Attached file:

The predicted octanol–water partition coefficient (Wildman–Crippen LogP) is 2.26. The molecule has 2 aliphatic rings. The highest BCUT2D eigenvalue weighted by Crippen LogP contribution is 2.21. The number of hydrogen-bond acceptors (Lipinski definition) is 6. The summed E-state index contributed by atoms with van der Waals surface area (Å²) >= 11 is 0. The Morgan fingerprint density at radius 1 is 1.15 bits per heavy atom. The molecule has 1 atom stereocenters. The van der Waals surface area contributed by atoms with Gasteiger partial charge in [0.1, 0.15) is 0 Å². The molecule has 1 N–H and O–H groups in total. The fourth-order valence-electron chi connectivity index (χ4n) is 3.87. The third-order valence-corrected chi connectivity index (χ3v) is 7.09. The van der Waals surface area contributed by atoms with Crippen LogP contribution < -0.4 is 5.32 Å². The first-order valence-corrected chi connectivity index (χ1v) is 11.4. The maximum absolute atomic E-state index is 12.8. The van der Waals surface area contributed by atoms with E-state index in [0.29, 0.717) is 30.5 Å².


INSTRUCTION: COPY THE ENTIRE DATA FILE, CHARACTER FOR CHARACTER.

The predicted octanol–water partition coefficient (Wildman–Crippen LogP) is 2.26. The molecule has 2 aliphatic rings. The highest BCUT2D eigenvalue weighted by Crippen LogP contribution is 2.21. The number of hydrogen-bond acceptors (Lipinski definition) is 6. The summed E-state index contributed by atoms with van der Waals surface area (Å²) >= 11 is 0. The Morgan fingerprint density at radius 1 is 1.15 bits per heavy atom. The molecule has 1 atom stereocenters. The van der Waals surface area contributed by atoms with Gasteiger partial charge in [0.1, 0.15) is 0 Å². The molecule has 1 N–H and O–H groups in total. The fourth-order valence-electron chi connectivity index (χ4n) is 3.87. The third-order valence-corrected chi connectivity index (χ3v) is 7.09. The van der Waals surface area contributed by atoms with Crippen LogP contribution < -0.4 is 5.32 Å². The first-order valence-corrected chi connectivity index (χ1v) is 11.4. The maximum absolute atomic E-state index is 12.8. The van der Waals surface area contributed by atoms with E-state index in [0.29, 0.717) is 30.5 Å².